Ross: The myth of pulling yourself up by your bootstraps

Mar 15, 2023, 8:33 AM
(Photo by Robert Alexander/Getty Images)
(Photo by Robert Alexander/Getty Images)

Last week in the New York Times, there was a column written by Alissa Quart headlined:  “Can We Put an End to America’s Most Dangerous Myth?” She points out that most of us in this country are raised to see independence as a pre-eminent virtue, and it’s a myth.

I see it in the way I behave around our grandchildren – how many times have I said, “let’s see if you can do that yourself, yay!  You did it yourself!”  At work, we are taught to set goals and to always be achieving more.

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And a lot of us take that to the extreme by assuming everyone has those magical bootstraps that, if only you pull on them hard enough, will fix everything that’s wrong in your life. When in fact, you’ll either rip the bootstraps off or spend the rest of your days hopelessly hunched over.

My daughter served in the Peace Corps, and we spent two unforgettable weeks with her in West Africa, including a week in her village – where, except for the one paved road, life hadn’t changed much in 2,000 years.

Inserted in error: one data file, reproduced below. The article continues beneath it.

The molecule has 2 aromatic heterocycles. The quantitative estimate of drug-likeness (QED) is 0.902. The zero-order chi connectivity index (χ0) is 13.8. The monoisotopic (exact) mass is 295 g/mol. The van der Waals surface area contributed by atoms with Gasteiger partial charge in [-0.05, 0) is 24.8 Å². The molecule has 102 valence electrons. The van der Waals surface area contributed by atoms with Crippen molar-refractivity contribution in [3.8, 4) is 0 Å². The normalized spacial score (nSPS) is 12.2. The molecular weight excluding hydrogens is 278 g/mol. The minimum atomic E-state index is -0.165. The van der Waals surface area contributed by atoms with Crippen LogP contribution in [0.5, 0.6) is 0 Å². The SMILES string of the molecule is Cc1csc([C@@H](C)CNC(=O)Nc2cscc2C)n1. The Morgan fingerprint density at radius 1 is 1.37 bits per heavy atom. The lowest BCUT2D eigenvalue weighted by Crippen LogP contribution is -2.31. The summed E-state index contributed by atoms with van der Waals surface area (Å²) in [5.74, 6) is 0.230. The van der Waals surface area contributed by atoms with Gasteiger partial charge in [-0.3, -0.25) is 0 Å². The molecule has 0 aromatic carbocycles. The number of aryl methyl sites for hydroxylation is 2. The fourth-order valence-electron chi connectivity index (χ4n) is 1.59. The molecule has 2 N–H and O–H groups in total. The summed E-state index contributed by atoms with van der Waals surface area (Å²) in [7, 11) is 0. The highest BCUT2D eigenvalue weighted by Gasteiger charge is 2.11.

And as poor as that village was by our standards, most everybody had help – help with childrearing, harvesting, preparing food, making repairs, running the school, and just someone to talk to. And this was in Niger, which at the time was close to the poorest country in the world, but people found a way to get along by depending on each other.

Yes, there’s a cost to that: there’s no privacy, and a visitor could open your door at any time.

But in her column, Alissa argues Americans should allow themselves a little vulnerability and learn how to “accept aid with grace” by recognizing that no one succeeds alone.

And yet so many politicians punch down on people who need help.

Is there any good reason why getting reliable child care should be the struggle that it’s become? Or why a politician would want to make medical care, or an education, harder to get?

Alissa argues it’s because we equate dependence with weakness instead of seeing it as an essential social connection.

I admit I like to think I’m ruggedly independent, self-sufficient, with sturdy bootstraps.

But sometimes, as I drive to work, with my hands properly positioned at 10 and 2, I look straight ahead at all that pavement – the bridges, the tunnels, the landscaping, the towers downtown– and I ask myself, “I depend on all of this, but how much of it did these hands actually build?”

We all know the answer. Which, by the way, is why I admire anybody who works in construction.

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Ross: The myth of pulling yourself up by your bootstraps